Monday, June 8, 2015
The Scarlet Letter - Nathaniel Hawthorne
I read the free Kindle edition, not the Penguin one but the cover on the Kindle edition is boring. So.
Literally all I knew about this book going in was that it's set in a Puritan community, and that there's a movie version starring Demi Moore. Oh, and it led to the creation of Easy A, something I will forever be grateful for.
It's a really short book and a surprisingly easy read, given all the "thou"-ing and "doth"-ing. It tells the story of Hester Prynne, a widow in a Puritan town who falls pregnant and refuses to say who the father of her child is. As a result, the super judgey townsfolk make her wear a red "A" on her dress at all time, indicating that she's an adulterer.
Hester goes and lives outside the town with her child, Pearl, and continues to be judged over the years. As the story progresses, it becomes obvious who the father of her child is, and that he's eaten up with guilt about the fact that she's being punished while he walks around town without judgement and without comment. And eventually, his guilt leads him to speak to Hester and confess to the townspeople.
This book was...fine. I'm not convinced it's quite worthy of the praise that's continually heaped upon it, but it's fine. I think it's probably one of those classic books that's easy to read but hard to deal with in the twenty-first century because so much of the story is essentially caught up in slut shaming.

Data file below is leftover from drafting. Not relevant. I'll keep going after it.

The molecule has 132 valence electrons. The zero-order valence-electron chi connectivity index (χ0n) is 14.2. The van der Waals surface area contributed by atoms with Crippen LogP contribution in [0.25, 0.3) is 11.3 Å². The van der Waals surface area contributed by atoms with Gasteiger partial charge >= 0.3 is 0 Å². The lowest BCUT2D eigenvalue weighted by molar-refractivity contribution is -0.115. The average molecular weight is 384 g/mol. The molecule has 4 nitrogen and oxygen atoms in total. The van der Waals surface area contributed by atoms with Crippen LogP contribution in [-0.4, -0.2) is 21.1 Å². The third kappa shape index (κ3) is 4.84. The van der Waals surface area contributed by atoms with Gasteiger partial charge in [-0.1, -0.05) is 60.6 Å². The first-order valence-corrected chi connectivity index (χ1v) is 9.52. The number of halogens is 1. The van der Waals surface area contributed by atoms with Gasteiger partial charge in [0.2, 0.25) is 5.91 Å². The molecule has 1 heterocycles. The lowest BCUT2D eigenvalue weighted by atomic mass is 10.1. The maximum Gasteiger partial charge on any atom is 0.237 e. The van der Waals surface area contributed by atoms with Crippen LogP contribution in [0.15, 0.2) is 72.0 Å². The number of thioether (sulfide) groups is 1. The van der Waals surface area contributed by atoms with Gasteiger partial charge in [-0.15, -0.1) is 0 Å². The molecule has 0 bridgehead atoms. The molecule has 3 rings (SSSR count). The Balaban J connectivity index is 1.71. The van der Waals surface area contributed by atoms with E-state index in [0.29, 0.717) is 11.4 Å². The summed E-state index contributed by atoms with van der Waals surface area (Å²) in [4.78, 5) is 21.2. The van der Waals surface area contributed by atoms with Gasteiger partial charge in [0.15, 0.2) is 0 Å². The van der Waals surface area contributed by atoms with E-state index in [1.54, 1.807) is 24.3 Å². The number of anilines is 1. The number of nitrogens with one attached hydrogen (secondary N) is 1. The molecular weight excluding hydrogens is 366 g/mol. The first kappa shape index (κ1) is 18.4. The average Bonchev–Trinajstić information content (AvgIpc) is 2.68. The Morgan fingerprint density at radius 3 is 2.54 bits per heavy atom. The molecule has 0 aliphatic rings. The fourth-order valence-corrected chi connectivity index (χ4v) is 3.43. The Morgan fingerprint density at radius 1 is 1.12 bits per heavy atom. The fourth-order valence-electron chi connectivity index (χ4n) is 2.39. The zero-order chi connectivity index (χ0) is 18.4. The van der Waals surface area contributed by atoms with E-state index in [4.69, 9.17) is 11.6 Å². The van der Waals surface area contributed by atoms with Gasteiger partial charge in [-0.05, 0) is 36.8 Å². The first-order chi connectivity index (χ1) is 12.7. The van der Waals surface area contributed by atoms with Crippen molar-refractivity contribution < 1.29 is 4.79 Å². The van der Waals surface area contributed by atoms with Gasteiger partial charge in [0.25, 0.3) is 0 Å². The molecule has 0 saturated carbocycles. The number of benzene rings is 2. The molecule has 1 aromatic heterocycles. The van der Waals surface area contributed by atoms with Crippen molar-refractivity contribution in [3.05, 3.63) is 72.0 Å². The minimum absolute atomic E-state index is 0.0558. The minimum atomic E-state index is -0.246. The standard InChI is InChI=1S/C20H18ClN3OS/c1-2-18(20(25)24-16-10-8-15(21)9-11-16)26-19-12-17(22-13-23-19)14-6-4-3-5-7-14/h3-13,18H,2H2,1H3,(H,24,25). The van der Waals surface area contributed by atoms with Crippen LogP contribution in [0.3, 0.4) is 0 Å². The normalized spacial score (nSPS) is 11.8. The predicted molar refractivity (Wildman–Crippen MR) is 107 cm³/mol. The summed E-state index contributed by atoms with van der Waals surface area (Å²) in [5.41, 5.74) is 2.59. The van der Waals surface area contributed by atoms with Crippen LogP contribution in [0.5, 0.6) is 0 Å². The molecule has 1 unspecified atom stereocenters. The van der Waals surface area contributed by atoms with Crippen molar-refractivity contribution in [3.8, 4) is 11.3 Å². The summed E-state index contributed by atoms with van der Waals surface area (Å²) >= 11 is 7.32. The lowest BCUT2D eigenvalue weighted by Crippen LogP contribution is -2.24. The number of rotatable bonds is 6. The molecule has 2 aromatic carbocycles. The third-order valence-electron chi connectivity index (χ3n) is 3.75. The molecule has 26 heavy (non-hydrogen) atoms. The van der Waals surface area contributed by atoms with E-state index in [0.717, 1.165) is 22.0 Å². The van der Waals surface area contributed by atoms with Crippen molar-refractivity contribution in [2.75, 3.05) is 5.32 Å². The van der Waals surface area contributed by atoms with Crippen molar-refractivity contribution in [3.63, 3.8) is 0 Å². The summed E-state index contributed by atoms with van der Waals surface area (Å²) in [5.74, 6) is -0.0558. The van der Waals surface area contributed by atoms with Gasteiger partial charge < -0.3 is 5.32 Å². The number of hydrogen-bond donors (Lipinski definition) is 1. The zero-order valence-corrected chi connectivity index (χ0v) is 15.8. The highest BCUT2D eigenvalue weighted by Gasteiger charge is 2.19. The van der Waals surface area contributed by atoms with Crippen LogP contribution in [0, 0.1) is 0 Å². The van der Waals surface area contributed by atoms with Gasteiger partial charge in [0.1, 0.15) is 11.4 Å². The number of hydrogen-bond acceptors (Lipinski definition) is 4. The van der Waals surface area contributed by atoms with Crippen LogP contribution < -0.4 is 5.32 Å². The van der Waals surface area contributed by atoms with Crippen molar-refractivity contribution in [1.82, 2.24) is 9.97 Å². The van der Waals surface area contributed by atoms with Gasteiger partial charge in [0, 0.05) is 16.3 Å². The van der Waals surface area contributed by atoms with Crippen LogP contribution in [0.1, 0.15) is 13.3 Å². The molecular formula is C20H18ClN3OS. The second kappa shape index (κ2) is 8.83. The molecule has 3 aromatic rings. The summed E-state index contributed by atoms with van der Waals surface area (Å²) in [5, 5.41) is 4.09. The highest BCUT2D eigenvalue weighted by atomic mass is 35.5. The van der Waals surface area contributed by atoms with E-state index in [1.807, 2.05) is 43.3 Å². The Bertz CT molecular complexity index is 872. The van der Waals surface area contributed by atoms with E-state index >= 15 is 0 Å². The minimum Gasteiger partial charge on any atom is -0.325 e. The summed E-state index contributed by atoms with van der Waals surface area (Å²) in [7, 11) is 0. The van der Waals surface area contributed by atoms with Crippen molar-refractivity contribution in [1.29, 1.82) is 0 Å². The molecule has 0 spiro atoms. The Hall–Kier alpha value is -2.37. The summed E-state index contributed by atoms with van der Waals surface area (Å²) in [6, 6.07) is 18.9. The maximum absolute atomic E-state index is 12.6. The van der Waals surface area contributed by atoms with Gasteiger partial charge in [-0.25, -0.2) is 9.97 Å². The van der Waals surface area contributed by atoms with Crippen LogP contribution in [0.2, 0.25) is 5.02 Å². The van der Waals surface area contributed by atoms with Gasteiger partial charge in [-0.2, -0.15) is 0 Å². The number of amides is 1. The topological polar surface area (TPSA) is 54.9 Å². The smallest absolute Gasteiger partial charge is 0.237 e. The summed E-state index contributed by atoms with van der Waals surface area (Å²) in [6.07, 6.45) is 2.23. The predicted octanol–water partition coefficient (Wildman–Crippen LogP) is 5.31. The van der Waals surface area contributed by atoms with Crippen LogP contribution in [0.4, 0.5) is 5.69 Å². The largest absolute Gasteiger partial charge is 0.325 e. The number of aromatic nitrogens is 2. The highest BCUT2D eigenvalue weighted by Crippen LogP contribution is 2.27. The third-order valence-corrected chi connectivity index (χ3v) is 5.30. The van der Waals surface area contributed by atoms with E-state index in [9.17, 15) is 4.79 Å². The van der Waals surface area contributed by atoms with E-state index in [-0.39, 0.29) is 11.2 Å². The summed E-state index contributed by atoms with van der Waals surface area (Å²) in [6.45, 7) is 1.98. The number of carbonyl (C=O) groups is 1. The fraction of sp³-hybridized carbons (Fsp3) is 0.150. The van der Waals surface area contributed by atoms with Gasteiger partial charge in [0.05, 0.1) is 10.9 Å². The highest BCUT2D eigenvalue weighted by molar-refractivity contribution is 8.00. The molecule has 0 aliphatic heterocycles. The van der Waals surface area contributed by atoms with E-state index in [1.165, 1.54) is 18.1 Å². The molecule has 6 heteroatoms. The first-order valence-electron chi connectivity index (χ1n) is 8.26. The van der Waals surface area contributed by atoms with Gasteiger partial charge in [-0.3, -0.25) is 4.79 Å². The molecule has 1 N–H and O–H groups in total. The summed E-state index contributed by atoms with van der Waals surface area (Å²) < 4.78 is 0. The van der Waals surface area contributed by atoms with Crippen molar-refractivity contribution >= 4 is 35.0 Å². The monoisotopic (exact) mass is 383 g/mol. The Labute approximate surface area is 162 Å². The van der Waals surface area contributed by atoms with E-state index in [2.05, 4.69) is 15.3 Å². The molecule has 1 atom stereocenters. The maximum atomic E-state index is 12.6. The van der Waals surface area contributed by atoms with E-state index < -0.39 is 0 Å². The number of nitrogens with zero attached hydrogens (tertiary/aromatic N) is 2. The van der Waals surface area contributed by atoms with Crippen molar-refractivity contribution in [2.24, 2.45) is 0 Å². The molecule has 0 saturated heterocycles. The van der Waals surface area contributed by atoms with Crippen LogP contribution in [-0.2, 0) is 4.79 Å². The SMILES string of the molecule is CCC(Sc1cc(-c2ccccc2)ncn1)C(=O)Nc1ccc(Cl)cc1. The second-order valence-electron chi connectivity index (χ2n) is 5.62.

Hester, on the surface, doesn't seem like a particularly strong female character. I mean, she goes and lives in the woods for seven years, still wearing the "A" on her dress at all times. But she never complains, she never cowers away from her punishment. While she doesn't deserve the treatment that she receives, she's strong enough to take it without flinching because that's what her child needs. In contrast, Pearl's father is eaten away by his sin and the guilt he has over keeping silent for so long.
Speaking of Pearl, I found her a little on the creepy side. She's often referred to in the book as "elfish" or "impish". Mostly I thought she was slightly disturbing. She's essentially the personification of sin, but given all the talk of devils and demons that goes on, pretty much all I could think of was all the creepy little girls that have featured in Supernatural over the years and how Pearl would fit in with them very nicely...
I'm not sure it's a book I'd reread in a hurry. But I'm still glad I read it for myself.
Have you read it? What did you think??